Rope Spinning

Cambridge District Scout Archive

March 1927         ‘Don Potter from Gilwell Park gave a demonstration of Rope Spinning and patrol calls’

A rope spinning demonstration is recorded in Cambridge University Archives in March 1925.

Don Potter, wood carver and scuptor, was an active volunteer and later employee at Gilwell. He became fascinated by a rope spinner in 1920 and learnt the skill. Whilst not clearly stated it is probably from him that rope spinning became a Scouting activity.

Don Potter c. 1935 (probably in Cambridge) from A J Covell’s album held by Cambridge Collection.

Don was in Cambridge as party of the Woodbadge Training at Trumpington Hall in 1931. He sighed the notes of Walter Miller (23rd) within a lasso.

Walter is later shown practicing his lasso work on the back of Arthur Samson’s motorbike.

The Rope spinning badge was available from 1934 and involved lasso work, although the quotes (top and bottom of page) clearly indicate that it was a popular activity for several years before this date.

The lasso was also known as a lariat, amongst other names, and became an activity through the films of North American cowboys (Westerns). The Cowboys themselves tended to refer to this as rope work or roping. The 1930’s were perhaps the heyday of ‘The Western’ film.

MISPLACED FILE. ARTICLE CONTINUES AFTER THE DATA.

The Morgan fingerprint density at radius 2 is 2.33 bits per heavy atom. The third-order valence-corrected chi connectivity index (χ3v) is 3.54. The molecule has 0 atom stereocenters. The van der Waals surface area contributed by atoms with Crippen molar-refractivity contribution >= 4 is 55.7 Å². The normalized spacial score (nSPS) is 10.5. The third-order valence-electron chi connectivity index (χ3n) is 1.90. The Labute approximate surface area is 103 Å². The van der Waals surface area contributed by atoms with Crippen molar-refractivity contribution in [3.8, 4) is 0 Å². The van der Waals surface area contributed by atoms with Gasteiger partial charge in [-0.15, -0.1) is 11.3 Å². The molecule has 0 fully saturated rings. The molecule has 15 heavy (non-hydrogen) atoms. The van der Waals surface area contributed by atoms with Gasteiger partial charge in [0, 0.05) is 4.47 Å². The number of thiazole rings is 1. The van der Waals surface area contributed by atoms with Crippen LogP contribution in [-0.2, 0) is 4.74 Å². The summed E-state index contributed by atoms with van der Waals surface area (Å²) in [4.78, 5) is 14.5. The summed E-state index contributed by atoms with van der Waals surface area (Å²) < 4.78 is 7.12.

Lasso artists could also be found on the British Music Hall circuit (Variety theatre).

2nd Cambridge 1932

Rope spinning required the appropriate rope and the necessary whipping to secure the Honda; here a metal insert rather than the Honda Knot (ABoK 227) or eye splice (ABoK 229) used elsewhere.  A lariat could be purchased from the Scout shop.  (ABoK – See Activities/ Scouting Skills/ Knots)

The Scouter 1931 Spinning Rope

  • Heavyweight     Grade 1                5/8 (5 shillings and eight pence)
  • Heavyweight     Grade  2               4/6
  • Lightweight                                     3/3
12th Cambridge 1936

‘We practiced rope spinning, a favourite display item, …Reg Eaden and Jim Samson and others spinning Crinolines and other fancy roping items’             WTT Archaeology of Scouting

In this era emigrating to the Empire to work on farms and ranches was a well advertised job path. This activity was also, potentially, a working skill.

See Local History/ Scout Emigration Service.

JWR Archivist Feb 2020